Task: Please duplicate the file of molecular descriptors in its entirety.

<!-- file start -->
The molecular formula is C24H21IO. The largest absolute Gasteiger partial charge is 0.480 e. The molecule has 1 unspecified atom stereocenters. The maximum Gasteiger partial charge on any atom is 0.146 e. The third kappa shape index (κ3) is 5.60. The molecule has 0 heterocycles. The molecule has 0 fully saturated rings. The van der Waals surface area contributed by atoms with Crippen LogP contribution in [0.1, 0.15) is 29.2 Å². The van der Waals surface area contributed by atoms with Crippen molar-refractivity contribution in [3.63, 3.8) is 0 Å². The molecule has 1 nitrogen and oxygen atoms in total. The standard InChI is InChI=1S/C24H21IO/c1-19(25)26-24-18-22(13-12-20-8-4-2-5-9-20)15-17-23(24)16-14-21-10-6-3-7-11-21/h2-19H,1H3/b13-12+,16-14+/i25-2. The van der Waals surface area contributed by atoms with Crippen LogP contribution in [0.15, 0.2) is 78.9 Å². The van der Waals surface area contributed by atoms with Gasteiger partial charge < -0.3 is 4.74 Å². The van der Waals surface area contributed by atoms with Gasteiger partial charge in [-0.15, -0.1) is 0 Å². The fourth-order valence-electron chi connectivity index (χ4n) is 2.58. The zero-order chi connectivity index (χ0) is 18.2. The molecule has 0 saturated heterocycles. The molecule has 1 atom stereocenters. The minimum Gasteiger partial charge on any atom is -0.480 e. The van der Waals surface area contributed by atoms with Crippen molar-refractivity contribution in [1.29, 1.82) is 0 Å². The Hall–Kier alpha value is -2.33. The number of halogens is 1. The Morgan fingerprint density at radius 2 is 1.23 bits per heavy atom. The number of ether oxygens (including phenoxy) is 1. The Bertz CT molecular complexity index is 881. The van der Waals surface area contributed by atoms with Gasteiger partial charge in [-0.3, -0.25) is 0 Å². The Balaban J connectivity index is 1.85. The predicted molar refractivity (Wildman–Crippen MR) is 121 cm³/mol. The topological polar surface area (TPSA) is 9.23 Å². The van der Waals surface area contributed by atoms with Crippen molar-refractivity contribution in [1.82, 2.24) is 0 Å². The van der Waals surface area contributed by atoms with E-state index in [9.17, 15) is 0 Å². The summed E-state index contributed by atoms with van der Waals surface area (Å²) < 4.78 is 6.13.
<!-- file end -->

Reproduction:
The molecular formula is C24H21IO. The largest absolute Gasteiger partial charge is 0.480 e. The molecule has 1 unspecified atom stereocenters. The maximum Gasteiger partial charge on any atom is 0.146 e. The third kappa shape index (κ3) is 5.60. The molecule has 0 heterocycles. The molecule has 0 fully saturated rings. The van der Waals surface area contributed by atoms with Crippen LogP contribution in [0.1, 0.15) is 29.2 Å². The van der Waals surface area contributed by atoms with Crippen molar-refractivity contribution in [3.63, 3.8) is 0 Å². The molecule has 1 nitrogen and oxygen atoms in total. The standard InChI is InChI=1S/C24H21IO/c1-19(25)26-24-18-22(13-12-20-8-4-2-5-9-20)15-17-23(24)16-14-21-10-6-3-7-11-21/h2-19H,1H3/b13-12+,16-14+/i25-2. The van der Waals surface area contributed by atoms with Crippen LogP contribution in [0.15, 0.2) is 78.9 Å². The van der Waals surface area contributed by atoms with Gasteiger partial charge < -0.3 is 4.74 Å². The van der Waals surface area contributed by atoms with Gasteiger partial charge in [-0.15, -0.1) is 0 Å². The fourth-order valence-electron chi connectivity index (χ4n) is 2.58. The zero-order chi connectivity index (χ0) is 18.2. The molecule has 0 saturated heterocycles. The molecule has 1 atom stereocenters. The minimum Gasteiger partial charge on any atom is -0.480 e. The van der Waals surface area contributed by atoms with Crippen molar-refractivity contribution in [1.29, 1.82) is 0 Å². The Hall–Kier alpha value is -2.33. The number of halogens is 1. The Morgan fingerprint density at radius 2 is 1.23 bits per heavy atom. The number of ether oxygens (including phenoxy) is 1. The Bertz CT molecular complexity index is 881. The van der Waals surface area contributed by atoms with Gasteiger partial charge in [-0.3, -0.25) is 0 Å². The Balaban J connectivity index is 1.85. The predicted molar refractivity (Wildman–Crippen MR) is 121 cm³/mol. The topological polar surface area (TPSA) is 9.23 Å². The van der Waals surface area contributed by atoms with Crippen molar-refractivity contribution in [1.82, 2.24) is 0 Å². The van der Waals surface area contributed by atoms with E-state index in [9.17, 15) is 0 Å². The summed E-state index contributed by atoms with van der Waals surface area (Å²) < 4.78 is 6.13.